syllable

1 of 2

noun

syl·​la·​ble ˈsi-lə-bəl How to pronounce syllable (audio)
1
: a unit of spoken language that is next bigger than a speech sound and consists of one or more vowel sounds alone or of a syllabic consonant alone or of either with one or more consonant sounds preceding or following
2
: one or more letters (such as syl, la, and ble) in a word (such as syl*la*ble) usually set off from the rest of the word by a centered dot or a hyphen and roughly corresponding to the syllables of spoken language and treated as helps to pronunciation or as guides to placing hyphens at the end of a line
3
: the smallest conceivable expression or unit of something : jot
4

syllable

2 of 2

verb

syllabled; syllabling ˈsi-lə-b(ə-)liŋ How to pronounce syllable (audio)

transitive verb

1
: to give a number or arrangement of syllables to (a word or verse)
2
: to express or utter in or as if in syllables

Examples of syllable in a Sentence

Noun The word “doctor” has two syllables. “Doctor” is a two-syllable word. The first syllable of the word “doctor” is given stress.
Recent Examples on the Web
Noun
The researchers also identified which electrodes were critical for interpreting specific syllables and found that similar patterns of electrode use were best explained by similar-sounding syllables. John Timmer, Ars Technica, 20 May 2024 There aren’t a lot of words in the lyrics that last more than two syllables. Christopher Arnott, Hartford Courant, 19 Feb. 2024 But the pitch started sinking, the volume dimmed and syllables began to drop out like a radio not quite tuned to frequency. Dessa Dessa Tanya Pérez Alec K. Redfearn, New York Times, 12 June 2024 The rest were assigned to Japanese syllables or left blank. IEEE Spectrum, 28 May 2024 See all Example Sentences for syllable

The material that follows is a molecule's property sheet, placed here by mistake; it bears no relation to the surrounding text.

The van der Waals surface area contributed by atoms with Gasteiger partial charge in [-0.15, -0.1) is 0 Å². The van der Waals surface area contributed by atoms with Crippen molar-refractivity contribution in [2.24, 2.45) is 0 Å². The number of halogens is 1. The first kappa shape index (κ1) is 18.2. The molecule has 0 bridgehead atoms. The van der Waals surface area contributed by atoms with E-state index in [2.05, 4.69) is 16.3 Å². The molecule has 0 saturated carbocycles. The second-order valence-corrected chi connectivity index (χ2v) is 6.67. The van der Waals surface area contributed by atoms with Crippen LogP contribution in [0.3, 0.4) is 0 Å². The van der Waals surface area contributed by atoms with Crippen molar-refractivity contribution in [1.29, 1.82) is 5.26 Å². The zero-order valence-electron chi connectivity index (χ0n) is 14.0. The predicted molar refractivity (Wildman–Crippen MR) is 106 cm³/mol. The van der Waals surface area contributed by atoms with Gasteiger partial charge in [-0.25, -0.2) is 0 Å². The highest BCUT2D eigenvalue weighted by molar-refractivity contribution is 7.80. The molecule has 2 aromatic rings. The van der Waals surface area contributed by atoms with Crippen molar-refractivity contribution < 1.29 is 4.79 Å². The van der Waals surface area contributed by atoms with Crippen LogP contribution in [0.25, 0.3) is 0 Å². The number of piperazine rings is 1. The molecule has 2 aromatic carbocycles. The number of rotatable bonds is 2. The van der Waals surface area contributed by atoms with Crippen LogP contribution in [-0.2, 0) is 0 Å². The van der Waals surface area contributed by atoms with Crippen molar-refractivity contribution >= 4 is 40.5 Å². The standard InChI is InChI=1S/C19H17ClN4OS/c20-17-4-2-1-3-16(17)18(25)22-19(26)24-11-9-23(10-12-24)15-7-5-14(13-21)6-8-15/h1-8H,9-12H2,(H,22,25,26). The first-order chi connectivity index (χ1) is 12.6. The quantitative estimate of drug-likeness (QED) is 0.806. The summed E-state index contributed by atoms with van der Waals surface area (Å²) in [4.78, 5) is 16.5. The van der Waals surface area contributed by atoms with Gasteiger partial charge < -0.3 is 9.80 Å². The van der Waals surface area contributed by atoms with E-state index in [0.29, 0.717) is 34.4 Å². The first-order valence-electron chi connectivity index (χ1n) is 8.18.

These examples are programmatically compiled from various online sources to illustrate current usage of the word 'syllable.' Any opinions expressed in the examples do not represent those of Merriam-Webster or its editors. Send us feedback about these examples.

Word History

Etymology

Noun

Middle English, from Anglo-French sillabe, silable, from Latin syllaba, from Greek syllabē, from syllambanein to gather together, from syn- + lambanein to take — more at latch

First Known Use

Noun

14th century, in the meaning defined at sense 1

Verb

15th century, in the meaning defined at sense 1

Time Traveler
The first known use of syllable was in the 14th century

Dictionary Entries Near syllable

Cite this Entry

“Syllable.” Merriam-Webster.com Dictionary, Merriam-Webster, https://www.merriam-webster.com/dictionary/syllable. Accessed 13 Jul. 2024.

Kids Definition

syllable

noun
syl·​la·​ble
ˈsil-ə-bəl
1
: a unit of spoken language that consists of one or more vowel sounds alone or with one or more consonant sounds preceding or following
2
: one or more letters (as syl, la, and ble) in a word (as syl*la*ble) usually set off from the rest of the word by a centered dot or a hyphen and treated as guides to division at the end of a line

More from Merriam-Webster on syllable

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